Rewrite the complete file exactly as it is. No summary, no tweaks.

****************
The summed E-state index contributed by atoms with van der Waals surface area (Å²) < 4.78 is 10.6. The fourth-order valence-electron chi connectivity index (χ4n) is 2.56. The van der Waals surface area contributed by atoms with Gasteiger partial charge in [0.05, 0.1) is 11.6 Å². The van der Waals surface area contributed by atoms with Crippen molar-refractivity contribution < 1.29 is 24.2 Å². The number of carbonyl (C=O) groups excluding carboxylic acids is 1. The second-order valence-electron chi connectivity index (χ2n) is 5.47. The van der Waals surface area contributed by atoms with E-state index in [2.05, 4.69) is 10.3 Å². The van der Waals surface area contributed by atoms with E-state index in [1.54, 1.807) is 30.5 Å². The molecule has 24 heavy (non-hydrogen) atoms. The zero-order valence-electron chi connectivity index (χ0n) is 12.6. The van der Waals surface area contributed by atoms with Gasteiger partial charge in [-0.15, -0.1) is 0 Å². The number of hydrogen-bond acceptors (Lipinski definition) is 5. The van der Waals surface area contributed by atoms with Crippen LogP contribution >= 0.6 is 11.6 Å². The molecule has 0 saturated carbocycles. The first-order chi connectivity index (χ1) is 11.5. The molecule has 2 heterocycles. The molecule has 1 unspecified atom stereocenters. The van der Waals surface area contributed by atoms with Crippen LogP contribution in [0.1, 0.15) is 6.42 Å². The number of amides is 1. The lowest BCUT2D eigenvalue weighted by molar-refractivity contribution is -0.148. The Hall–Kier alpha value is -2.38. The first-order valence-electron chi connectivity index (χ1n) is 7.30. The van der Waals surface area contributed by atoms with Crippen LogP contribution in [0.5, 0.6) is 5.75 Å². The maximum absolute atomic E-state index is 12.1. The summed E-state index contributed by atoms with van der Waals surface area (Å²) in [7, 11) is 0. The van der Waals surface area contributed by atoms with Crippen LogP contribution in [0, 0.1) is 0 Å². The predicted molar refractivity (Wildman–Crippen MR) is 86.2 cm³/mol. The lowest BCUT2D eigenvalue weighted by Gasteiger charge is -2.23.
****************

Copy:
The summed E-state index contributed by atoms with van der Waals surface area (Å²) < 4.78 is 10.6. The fourth-order valence-electron chi connectivity index (χ4n) is 2.56. The van der Waals surface area contributed by atoms with Gasteiger partial charge in [0.05, 0.1) is 11.6 Å². The van der Waals surface area contributed by atoms with Crippen molar-refractivity contribution < 1.29 is 24.2 Å². The number of carbonyl (C=O) groups excluding carboxylic acids is 1. The second-order valence-electron chi connectivity index (χ2n) is 5.47. The van der Waals surface area contributed by atoms with E-state index in [2.05, 4.69) is 10.3 Å². The van der Waals surface area contributed by atoms with E-state index in [1.54, 1.807) is 30.5 Å². The molecule has 24 heavy (non-hydrogen) atoms. The zero-order valence-electron chi connectivity index (χ0n) is 12.6. The van der Waals surface area contributed by atoms with Gasteiger partial charge in [-0.15, -0.1) is 0 Å². The number of hydrogen-bond acceptors (Lipinski definition) is 5. The van der Waals surface area contributed by atoms with Crippen LogP contribution >= 0.6 is 11.6 Å². The molecule has 0 saturated carbocycles. The first-order chi connectivity index (χ1) is 11.5. The molecule has 2 heterocycles. The molecule has 1 unspecified atom stereocenters. The van der Waals surface area contributed by atoms with Crippen LogP contribution in [0.1, 0.15) is 6.42 Å². The number of amides is 1. The lowest BCUT2D eigenvalue weighted by molar-refractivity contribution is -0.148. The Hall–Kier alpha value is -2.38. The first-order valence-electron chi connectivity index (χ1n) is 7.30. The van der Waals surface area contributed by atoms with Crippen LogP contribution in [0.5, 0.6) is 5.75 Å². The maximum absolute atomic E-state index is 12.1. The summed E-state index contributed by atoms with van der Waals surface area (Å²) in [7, 11) is 0. The van der Waals surface area contributed by atoms with Crippen LogP contribution in [0, 0.1) is 0 Å². The predicted molar refractivity (Wildman–Crippen MR) is 86.2 cm³/mol. The lowest BCUT2D eigenvalue weighted by Gasteiger charge is -2.23.